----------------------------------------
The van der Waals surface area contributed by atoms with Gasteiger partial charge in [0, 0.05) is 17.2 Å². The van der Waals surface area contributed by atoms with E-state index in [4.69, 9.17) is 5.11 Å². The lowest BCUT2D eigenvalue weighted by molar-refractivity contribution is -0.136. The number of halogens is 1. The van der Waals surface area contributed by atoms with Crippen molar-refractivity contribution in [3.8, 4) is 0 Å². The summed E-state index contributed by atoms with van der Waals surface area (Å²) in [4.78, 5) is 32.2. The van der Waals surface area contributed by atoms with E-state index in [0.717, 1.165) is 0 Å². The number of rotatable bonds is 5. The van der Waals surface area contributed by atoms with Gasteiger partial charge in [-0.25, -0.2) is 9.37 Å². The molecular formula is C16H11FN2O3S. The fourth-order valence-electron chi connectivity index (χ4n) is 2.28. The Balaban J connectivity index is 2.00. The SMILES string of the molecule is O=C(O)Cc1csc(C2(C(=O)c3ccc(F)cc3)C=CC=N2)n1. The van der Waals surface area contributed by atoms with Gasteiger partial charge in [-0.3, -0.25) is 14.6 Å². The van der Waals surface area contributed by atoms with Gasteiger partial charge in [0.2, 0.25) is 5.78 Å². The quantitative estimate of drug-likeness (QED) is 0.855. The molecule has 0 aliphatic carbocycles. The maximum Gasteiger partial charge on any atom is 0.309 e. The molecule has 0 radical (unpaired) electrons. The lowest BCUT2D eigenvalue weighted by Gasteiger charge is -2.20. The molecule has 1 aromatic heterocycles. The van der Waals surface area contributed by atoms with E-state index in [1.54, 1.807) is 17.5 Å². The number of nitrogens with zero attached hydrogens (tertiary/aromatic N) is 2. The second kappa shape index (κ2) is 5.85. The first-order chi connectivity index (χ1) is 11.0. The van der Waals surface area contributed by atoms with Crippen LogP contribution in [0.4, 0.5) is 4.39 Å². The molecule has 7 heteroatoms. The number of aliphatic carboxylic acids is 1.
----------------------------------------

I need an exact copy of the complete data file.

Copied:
The van der Waals surface area contributed by atoms with Gasteiger partial charge in [0, 0.05) is 17.2 Å². The van der Waals surface area contributed by atoms with E-state index in [4.69, 9.17) is 5.11 Å². The lowest BCUT2D eigenvalue weighted by molar-refractivity contribution is -0.136. The number of halogens is 1. The van der Waals surface area contributed by atoms with Crippen molar-refractivity contribution in [3.8, 4) is 0 Å². The summed E-state index contributed by atoms with van der Waals surface area (Å²) in [4.78, 5) is 32.2. The van der Waals surface area contributed by atoms with E-state index in [0.717, 1.165) is 0 Å². The number of rotatable bonds is 5. The van der Waals surface area contributed by atoms with Gasteiger partial charge in [-0.25, -0.2) is 9.37 Å². The molecular formula is C16H11FN2O3S. The fourth-order valence-electron chi connectivity index (χ4n) is 2.28. The Balaban J connectivity index is 2.00. The SMILES string of the molecule is O=C(O)Cc1csc(C2(C(=O)c3ccc(F)cc3)C=CC=N2)n1. The van der Waals surface area contributed by atoms with Gasteiger partial charge in [-0.3, -0.25) is 14.6 Å². The van der Waals surface area contributed by atoms with Gasteiger partial charge in [0.2, 0.25) is 5.78 Å². The quantitative estimate of drug-likeness (QED) is 0.855. The molecule has 0 aliphatic carbocycles. The maximum Gasteiger partial charge on any atom is 0.309 e. The molecule has 0 radical (unpaired) electrons. The lowest BCUT2D eigenvalue weighted by Gasteiger charge is -2.20. The molecule has 1 aromatic heterocycles. The van der Waals surface area contributed by atoms with E-state index in [1.54, 1.807) is 17.5 Å². The number of nitrogens with zero attached hydrogens (tertiary/aromatic N) is 2. The second kappa shape index (κ2) is 5.85. The first-order chi connectivity index (χ1) is 11.0. The van der Waals surface area contributed by atoms with Crippen LogP contribution in [0.4, 0.5) is 4.39 Å². The molecule has 7 heteroatoms. The number of aliphatic carboxylic acids is 1.